As you might expect, not a whole lot has changed since the beta release, so my hands-on of the beta is still a good place for an in-depth look at the new features in Opera 12. The bits that Opera seems to be particularly excited about are:

New light-weight themes that are both easy to create and use: The new themes differ from the previous full-fledged skins in that they don’t alter appearance of browser elements like buttons and tabs. Much like Personas for Firefox, they simply change the browser background.


Improved security badge: Opera’s address bar security badges have been updated to make them easier to parse for novice users.


Improved Standards Support: Opera 12 adds support for a whole host of new web technologies including WebRTC (native camera access), HTML5 drag and drop, CSS3 animations and transitions, and CSS generated paged media (new proposed standard from Opera for paginated content suitable for consumption in devices of multiple form factors).

Better Plug-in Handling: Opera now runs plug-ins as separate process. This change should significantly boost Opera’s stability as plug-ins like Flash are responsible for a large chunk of browser crashes. Now, even if the plug-in crashes, Opera will continue to function smoothly since it runs as a separate process.

Hardware Acceleration: Hardware accelerated graphics and WebGL compatibility were supposed to be the major draws of Opera 12. Unfortunately, in spite of pushing back the release of Wahoo, Opera Software hasn’t yet managed to get hardware acceleration working smoothly enough on a wide range of hardware. As a result, this feature is disabled by default, but you can enable it by setting opera:config#UserPrefs|EnableHardwareAcceleration and opera:config#UserPrefs|EnableWebGL to 1.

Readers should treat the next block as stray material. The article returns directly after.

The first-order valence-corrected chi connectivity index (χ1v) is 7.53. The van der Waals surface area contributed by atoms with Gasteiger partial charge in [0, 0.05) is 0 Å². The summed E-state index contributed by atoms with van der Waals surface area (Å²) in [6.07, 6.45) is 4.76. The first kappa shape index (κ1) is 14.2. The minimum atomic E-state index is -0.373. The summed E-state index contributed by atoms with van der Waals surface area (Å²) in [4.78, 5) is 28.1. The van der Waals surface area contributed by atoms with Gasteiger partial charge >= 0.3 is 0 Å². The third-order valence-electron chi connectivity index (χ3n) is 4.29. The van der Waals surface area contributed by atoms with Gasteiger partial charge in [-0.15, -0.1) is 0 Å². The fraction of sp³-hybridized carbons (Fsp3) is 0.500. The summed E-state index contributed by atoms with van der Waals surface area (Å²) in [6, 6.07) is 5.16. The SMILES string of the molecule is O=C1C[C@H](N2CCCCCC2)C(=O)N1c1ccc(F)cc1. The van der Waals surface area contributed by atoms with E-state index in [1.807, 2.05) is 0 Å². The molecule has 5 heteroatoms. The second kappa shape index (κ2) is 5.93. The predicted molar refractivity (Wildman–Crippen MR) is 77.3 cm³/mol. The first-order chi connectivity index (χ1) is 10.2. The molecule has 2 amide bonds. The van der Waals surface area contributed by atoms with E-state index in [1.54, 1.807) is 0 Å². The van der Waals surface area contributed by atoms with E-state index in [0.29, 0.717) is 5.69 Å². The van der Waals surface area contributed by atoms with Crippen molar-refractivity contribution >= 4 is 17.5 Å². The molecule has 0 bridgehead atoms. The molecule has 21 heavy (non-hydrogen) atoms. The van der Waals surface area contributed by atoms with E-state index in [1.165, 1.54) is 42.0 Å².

As mentioned earlier, Opera 12 is not all about new features. It also bids adieu to a host of old features including Opera Unite, Opera Widgets, Speech Recognition, Text to Speech, and Torrent downloader. This kind of chopping of features is unprecedented, and is perhaps an admission that several of the decisions made during the days of Opera 8 to Opera 10 weren’t in its best interests. While I am a bit sad to see some of these features go, most users probably won’t even notice that they are gone.

[ Download Opera 12 ]

More Proof that Facebook Might Buy Opera

Opera-SoftwareLast week, Pocket Lint broke the story that Facebook might be looking to acquire Opera. Initially, I was pretty dismissive of the report. While, the deal did make sense for Facebook, I wasn’t sure it was something that Opera really needed. In fact, Opera’s co-founder and ex-CEO Jon von Tetzchner’s comments echoed as much. “I want Opera to focus on growth and delivering good results; there are big opportunities for Opera,” Tetzchner, who holds 10.9 percent of Opera, told Reuters. “We have been promised 500 million users by 2013, and I think that’s a good goal and the firm should keep going for it.” He added, “I personally think that an ARPU (average revenue per user) goal of $1 is even modest. I am not pushing for a takeover.”